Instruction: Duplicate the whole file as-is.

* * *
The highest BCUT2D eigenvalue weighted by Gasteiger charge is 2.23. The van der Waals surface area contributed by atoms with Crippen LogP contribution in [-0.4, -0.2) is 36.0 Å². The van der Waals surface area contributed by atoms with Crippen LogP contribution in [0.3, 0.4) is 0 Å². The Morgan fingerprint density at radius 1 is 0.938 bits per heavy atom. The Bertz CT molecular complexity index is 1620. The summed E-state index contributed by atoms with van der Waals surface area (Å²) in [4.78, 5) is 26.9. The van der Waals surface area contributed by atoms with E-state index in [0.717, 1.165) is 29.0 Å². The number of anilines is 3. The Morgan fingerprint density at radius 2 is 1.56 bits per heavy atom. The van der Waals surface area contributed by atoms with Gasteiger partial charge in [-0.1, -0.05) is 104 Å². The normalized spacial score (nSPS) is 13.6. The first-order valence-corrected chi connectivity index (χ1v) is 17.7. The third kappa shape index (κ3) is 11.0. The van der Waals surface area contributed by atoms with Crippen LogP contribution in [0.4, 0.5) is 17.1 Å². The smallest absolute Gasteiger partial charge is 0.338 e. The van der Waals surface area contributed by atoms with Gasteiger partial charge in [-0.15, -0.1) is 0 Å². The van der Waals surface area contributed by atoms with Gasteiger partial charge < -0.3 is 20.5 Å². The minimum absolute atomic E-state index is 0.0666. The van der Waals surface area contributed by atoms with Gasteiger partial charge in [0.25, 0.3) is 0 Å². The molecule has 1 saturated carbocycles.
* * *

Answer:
The highest BCUT2D eigenvalue weighted by Gasteiger charge is 2.23. The van der Waals surface area contributed by atoms with Crippen LogP contribution in [-0.4, -0.2) is 36.0 Å². The van der Waals surface area contributed by atoms with Crippen LogP contribution in [0.3, 0.4) is 0 Å². The Morgan fingerprint density at radius 1 is 0.938 bits per heavy atom. The Bertz CT molecular complexity index is 1620. The summed E-state index contributed by atoms with van der Waals surface area (Å²) in [4.78, 5) is 26.9. The van der Waals surface area contributed by atoms with E-state index in [0.717, 1.165) is 29.0 Å². The number of anilines is 3. The Morgan fingerprint density at radius 2 is 1.56 bits per heavy atom. The van der Waals surface area contributed by atoms with Gasteiger partial charge in [-0.1, -0.05) is 104 Å². The normalized spacial score (nSPS) is 13.6. The first-order valence-corrected chi connectivity index (χ1v) is 17.7. The third kappa shape index (κ3) is 11.0. The van der Waals surface area contributed by atoms with Crippen LogP contribution in [0.4, 0.5) is 17.1 Å². The smallest absolute Gasteiger partial charge is 0.338 e. The van der Waals surface area contributed by atoms with Gasteiger partial charge in [-0.15, -0.1) is 0 Å². The van der Waals surface area contributed by atoms with Gasteiger partial charge < -0.3 is 20.5 Å². The minimum absolute atomic E-state index is 0.0666. The van der Waals surface area contributed by atoms with Gasteiger partial charge in [0.25, 0.3) is 0 Å². The molecule has 1 saturated carbocycles.